Female (Fig. 17) - FWL: 18-21 mm. Similar to male except: UP of wings uniform dark brown; UNFW with red scaling below cell more distinct than in male, below lower limit of cell. Genitalia (Fig. 53): large in proportion to body; sterigmal ring rounded and well developed, dorsal crown broad and symmetrical, ring almost entirely covered by a ventral fold slightly sclerotized; inner sterigmal loop large, sclerotized, left arched in ventral view almost reaching anterior margin of ring; ductus bursae originated at left side of sterigmal ring in ventral view, membranous; ductus seminalis arising close to origin of ductus bursae; corpus bursae greatly enlarged, broad, approximately the same length of ductus bursae, signa formed by two parallel columns of numerous transverse rows of small irregular sclerotized processes.

Holotype.

♂: Guantánamo, Baracoa, Monte Iberia plateau, Tetas de Julia 650 m, 20°27'47"N, 74°45'13.3"W, 20/V/2007, R. Núñez, DNA voucher PM07-10 (M017). CZACC.

Paratypes.

7 ♂, 3 ♀: Holguín, Moa, Yamanigüey 75 m, 20°34'46.5"N, 74°45'12.2"W, 24-27/IX/2009, R. Núñez, DNA voucher PM07-23 (M041) (1 ♂, 1 ♀); same data as for anterior except: ex ova, emerged 28/I/2010, DNA voucher PM07-18 (M035) (1 ♂); same data as for anterior except: emerged 31/I/2010, DNA voucher PM07-19 (M036) (1 ♀); same data as for holotype except genitalia ♂ & ♀ in glycerin, DNA voucher PM07-04 (M004) (1 ♂, 1 ♀); Monte Iberia plateau, campamento ladera norte 600 m, 20°29'25.5"N, 74°43'51.3"W, 18/V/2007, R. Núñez, genitalia in glycerin, slide RNA165(wings) (1 ♂); Baracoa, Monte Iberia, ladera norte 385 m, 20°29'53"N, 74°43'48"W, 1/V/2011, R. Núñez (3 ♂). CZACC.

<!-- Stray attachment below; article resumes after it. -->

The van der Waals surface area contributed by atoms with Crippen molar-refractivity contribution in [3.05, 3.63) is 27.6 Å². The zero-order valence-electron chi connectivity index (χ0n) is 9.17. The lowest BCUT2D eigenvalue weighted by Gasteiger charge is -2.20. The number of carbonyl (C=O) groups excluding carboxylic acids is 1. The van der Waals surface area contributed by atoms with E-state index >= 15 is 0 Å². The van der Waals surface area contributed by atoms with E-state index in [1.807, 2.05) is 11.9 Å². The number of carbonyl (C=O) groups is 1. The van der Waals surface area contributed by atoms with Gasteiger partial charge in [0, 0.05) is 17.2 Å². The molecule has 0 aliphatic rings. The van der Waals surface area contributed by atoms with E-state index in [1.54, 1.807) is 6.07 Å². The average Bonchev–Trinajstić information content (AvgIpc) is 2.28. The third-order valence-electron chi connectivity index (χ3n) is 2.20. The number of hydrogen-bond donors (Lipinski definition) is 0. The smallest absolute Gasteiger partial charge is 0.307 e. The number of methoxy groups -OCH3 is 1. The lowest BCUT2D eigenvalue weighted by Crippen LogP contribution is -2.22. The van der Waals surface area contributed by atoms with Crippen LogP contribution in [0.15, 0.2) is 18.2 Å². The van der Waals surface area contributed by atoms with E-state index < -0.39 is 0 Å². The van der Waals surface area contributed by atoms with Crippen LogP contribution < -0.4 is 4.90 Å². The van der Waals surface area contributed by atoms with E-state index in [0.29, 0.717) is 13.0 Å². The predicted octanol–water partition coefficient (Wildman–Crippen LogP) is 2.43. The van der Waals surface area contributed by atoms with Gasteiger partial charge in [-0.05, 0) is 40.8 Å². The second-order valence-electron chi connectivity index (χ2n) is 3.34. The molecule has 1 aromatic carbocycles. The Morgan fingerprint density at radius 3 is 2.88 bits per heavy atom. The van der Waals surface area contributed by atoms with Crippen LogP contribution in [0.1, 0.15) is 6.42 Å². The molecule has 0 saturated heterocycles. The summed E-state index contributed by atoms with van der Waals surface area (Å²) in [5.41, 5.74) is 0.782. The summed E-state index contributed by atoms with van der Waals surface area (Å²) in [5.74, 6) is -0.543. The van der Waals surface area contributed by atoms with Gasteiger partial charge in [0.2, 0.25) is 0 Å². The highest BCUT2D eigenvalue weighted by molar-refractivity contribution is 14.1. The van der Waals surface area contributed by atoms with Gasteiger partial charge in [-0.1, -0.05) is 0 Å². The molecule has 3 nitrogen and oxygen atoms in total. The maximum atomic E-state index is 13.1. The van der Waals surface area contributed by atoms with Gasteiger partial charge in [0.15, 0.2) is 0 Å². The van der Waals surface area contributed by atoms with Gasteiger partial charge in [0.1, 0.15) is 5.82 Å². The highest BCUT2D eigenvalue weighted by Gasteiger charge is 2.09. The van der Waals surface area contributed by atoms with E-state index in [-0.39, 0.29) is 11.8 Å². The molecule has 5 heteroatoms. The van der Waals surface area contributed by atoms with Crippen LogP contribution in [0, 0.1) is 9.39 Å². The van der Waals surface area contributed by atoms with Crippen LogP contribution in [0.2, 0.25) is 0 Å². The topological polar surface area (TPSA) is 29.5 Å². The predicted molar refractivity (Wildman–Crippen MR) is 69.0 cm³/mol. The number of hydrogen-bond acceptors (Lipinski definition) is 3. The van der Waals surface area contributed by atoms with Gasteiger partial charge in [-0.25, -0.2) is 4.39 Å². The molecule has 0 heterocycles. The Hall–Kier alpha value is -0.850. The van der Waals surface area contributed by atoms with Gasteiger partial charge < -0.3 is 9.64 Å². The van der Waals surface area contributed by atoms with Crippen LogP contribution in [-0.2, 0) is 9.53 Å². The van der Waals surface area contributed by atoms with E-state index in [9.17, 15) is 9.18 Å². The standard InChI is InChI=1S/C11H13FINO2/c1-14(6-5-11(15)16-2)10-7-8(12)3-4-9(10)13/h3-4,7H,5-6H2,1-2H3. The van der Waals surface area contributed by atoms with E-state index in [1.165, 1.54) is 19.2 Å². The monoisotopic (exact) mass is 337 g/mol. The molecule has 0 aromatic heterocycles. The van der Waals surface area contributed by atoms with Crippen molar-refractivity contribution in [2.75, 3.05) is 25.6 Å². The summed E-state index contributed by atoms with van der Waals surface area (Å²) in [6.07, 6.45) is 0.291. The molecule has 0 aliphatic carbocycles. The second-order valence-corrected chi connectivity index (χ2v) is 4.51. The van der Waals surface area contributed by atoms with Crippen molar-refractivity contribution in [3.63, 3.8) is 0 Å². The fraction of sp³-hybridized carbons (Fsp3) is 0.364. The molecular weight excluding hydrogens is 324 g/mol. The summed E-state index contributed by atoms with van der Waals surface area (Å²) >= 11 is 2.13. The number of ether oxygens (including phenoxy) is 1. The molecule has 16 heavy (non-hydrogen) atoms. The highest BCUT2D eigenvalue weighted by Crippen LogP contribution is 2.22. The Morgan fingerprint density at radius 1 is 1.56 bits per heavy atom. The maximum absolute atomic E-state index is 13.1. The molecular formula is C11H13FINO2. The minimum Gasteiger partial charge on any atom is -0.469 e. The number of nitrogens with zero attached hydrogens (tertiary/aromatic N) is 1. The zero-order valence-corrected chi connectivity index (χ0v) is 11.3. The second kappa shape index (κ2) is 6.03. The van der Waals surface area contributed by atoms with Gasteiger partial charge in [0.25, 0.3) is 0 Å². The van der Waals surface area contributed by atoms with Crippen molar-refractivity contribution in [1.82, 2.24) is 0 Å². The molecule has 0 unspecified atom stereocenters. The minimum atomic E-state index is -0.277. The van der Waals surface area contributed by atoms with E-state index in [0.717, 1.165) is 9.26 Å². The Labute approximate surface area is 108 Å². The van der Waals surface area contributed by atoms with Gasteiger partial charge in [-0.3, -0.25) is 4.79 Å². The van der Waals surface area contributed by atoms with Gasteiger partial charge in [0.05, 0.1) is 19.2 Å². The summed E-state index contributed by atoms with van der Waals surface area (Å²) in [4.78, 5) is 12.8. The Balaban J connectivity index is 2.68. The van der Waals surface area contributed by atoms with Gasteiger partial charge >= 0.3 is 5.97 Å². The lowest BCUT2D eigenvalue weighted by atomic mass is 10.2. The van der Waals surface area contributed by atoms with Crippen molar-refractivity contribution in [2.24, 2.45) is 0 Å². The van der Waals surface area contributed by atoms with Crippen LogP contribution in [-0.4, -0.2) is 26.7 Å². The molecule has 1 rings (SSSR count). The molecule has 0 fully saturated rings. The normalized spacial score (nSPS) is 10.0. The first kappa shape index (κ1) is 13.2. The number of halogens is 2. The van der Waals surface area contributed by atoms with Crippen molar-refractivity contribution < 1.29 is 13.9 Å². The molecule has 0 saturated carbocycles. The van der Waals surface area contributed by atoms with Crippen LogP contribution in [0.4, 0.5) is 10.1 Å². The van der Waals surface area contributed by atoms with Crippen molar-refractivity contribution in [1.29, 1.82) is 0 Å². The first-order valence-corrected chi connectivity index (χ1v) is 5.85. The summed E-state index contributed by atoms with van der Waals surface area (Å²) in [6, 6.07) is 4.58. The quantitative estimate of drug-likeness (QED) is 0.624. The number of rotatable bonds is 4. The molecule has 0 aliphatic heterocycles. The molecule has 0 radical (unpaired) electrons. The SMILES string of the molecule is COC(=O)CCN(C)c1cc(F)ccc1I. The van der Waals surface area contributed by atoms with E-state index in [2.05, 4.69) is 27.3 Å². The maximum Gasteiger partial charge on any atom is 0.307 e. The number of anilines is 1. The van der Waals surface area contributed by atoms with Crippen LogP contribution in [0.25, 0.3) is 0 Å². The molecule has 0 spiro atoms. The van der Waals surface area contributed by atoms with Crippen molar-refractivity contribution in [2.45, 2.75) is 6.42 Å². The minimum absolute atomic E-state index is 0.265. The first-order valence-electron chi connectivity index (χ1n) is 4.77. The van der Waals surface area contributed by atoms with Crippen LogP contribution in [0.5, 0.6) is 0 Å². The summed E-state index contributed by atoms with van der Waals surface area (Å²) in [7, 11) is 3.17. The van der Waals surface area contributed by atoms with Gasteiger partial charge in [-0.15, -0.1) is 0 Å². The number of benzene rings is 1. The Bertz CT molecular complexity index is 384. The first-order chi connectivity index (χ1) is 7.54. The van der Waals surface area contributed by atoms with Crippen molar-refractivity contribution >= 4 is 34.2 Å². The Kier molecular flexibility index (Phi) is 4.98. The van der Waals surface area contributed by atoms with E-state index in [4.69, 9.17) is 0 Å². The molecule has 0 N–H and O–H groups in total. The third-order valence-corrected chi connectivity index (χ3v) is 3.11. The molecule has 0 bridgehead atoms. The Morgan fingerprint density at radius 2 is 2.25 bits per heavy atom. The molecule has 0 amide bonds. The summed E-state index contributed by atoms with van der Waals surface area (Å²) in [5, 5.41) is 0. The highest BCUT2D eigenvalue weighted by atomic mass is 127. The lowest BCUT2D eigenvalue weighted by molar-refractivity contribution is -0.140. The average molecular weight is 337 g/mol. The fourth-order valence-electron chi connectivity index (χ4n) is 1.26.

Etymology.

The species name derives from the Latin occultus (hidden, reserved) in reference to the cryptic nature of this species that remained hidden between its sympatric congeners until the present work.

Distribution.

Calisto occulta  is known from a few localities from the middle part of the NSB Mountains, from the Monte Iberia plateau 14 km north to near Yamanigüey, in northeastern Cuba (Figs 56, 57). It is probable that Calisto occulta  is more widespread in the NSB in areas where its habitat is preserved.

Immature stages.

Egg & oviposition - Eggs are glued to substrate, are spherical in shape and ivory white in color becoming beige with irregular orange brown spots a day after being laid. Time to hatch 8 to 9 days (n=7).

First instar larva (Fig. 83) - Head capsule pale orange beige, with two short horns on top. Body beige, bluish white after fed on host leaves, with a dorsal line and three pairs of longitudinal pale brown lines: subdorsal, suprastigmatal, and stigmatal. Dimensions (n=7): head capsule width 0.60-0.62 mm, head capsule height 0.63-0.66 mm, initial total length 2.6-2.7 mm, final total length 3.5-3.8 mm. Duration (n=7): 13-15 days.

Second to fifth instars (Fig. 84) with the color pattern similar to that of sixth, described below, but paler and less contrasting and without the tranversal ashy gray bands.